Speaking of lazy, what a weird way to introduce the leads, who think they’re going to Vegas. Just, boom, now we’re on a Russian submarine in 1983. Then, just as suddenly, the TARDIS disappears. The eventual reason for this is pretty thin. It was very clear that they just needed a reason for there not to be a TARDIS on board so that the Doctor couldn’t just leave, or even take everybody on board the sub to safety. This happens a lot, but I didn’t care for this particular interpretation of it.
Maybe I sound harsh on Mark Gatiss’ writing, but I think it’s because I like him as a dude so much. I find him endlessly fascinating to listen to on retrospectives of the show, and I think he’s the perfect choice to write the upcoming docudrama An Adventure in Space and Time, but his work on the series since “The Unquiet Dead” has been very hit and miss, usually within the same episode. In Series 2, he wrote “The Idiot’s Lantern,” which took place in 1953 and concerns TVs which remove people’s minds and faces. It was all right, but very hokey. His next script was the aforementioned “Victory of the Daleks,” which should have been amazing, given its inclusion of Daleks and Winston Churchill, but suffered from the reasons listed above. His script in Series 6, “Night Terrors,” was mostly good, but suffered from another hokey, heart-stringy ending. And now this one, which should have been his best one yet. I’d say it’s probably tied with “Night Terrors” for a very low number two. He has another script coming up this year, the Hammer-inspired story, “The Crimson Terror,” about which I know nothing. But given his love of Hammer and of period drama and horror, I’m hoping it’s a return to his “Unquiet” form.
The cast did fine. I didn’t love either Clara or the Doctor in this one, though it had nothing to do with the performances. Liam Cunningham (Davos Seaworth in Game of Thrones) and David Warner (of many things, including Teenage Mutant Ninja Turtles II: The Secret of the Ooze) are both great, though I wasn’t really sure why the professor behaved the way he did. He’s an old guy who likes music. Were there old Russian guys who were that laid back? I have no idea. Part of me wonders if the professor wasn’t written to be a younger man, but when they found out they could get David Warner, they jumped on it.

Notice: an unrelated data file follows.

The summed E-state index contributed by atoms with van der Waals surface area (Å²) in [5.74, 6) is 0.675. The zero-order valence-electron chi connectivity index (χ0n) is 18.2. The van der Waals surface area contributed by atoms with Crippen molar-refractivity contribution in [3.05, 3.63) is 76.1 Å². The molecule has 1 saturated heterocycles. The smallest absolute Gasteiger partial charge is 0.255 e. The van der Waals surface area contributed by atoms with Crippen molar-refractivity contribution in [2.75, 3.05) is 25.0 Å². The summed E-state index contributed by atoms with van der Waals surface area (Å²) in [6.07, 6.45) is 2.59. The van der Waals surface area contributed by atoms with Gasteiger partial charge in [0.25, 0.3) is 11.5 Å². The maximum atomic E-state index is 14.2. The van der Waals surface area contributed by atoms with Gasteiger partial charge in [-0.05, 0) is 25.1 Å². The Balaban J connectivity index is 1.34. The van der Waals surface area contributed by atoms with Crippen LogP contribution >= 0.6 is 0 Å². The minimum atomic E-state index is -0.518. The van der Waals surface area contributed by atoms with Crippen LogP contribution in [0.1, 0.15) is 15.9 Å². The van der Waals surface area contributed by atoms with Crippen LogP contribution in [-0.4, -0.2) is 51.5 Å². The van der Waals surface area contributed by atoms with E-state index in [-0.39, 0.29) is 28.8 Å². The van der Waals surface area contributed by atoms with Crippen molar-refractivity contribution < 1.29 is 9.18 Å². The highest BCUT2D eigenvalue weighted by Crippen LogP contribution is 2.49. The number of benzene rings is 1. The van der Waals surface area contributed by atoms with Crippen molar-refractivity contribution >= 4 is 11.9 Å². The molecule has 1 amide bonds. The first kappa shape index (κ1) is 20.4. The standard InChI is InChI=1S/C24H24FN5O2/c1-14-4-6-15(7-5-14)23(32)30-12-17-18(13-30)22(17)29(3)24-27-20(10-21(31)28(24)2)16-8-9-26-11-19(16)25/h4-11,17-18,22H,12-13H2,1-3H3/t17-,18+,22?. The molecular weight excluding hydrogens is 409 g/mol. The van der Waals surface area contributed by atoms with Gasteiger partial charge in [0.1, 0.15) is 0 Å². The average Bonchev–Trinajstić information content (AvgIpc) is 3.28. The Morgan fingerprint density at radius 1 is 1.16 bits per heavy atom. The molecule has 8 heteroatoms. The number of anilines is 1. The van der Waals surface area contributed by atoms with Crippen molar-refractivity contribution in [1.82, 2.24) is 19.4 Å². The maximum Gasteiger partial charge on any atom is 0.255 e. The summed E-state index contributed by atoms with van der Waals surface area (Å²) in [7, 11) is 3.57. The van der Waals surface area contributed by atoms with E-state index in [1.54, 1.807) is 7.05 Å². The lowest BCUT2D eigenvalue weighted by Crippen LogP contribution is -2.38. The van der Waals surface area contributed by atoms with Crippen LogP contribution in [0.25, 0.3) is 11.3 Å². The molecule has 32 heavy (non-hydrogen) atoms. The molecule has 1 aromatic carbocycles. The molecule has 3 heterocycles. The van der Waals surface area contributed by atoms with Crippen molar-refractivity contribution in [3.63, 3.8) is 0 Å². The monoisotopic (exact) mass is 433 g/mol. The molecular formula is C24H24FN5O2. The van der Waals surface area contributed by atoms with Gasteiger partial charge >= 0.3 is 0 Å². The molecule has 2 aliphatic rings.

If the episode works at all, and I think I did ultimately enjoy myself, it’s due to Douglas Mackinnon’s excellent direction. He stole the show completely. It’s very difficult to work in such tight quarters and still make it cinematic. I thought this was handled incredibly well, especially with the water and the lack of light and the low ceiling and all the rest of it. The design of the Ice Warrior itself was quite lovely. The updated look of the battle armor was new enough to make sense but samey enough to remind us who the Ice Warriors were in their ’60s and ’70s appearances. The look of the out-of-armor Ice Warrior was interesting. I’d have liked to see a shot of his whole body as his arms were very thin, but his head was about the size of something that would fit in the helmet. Cool idea, overall.
So, in the end, masterful direction with a great monster help solid but uninspired performances in an interesting but ultimately troubled script. Mild “like” from me. It’s an episode I’ll definitely watch again.
Next week’s episode, “Hide,” written by Neil Cross and directed by Jamie Payne, looks pretty terrifying. If “Cold War” represents the time-tested approach to the show, “Hide” looks like a complete departure. Very excited for it.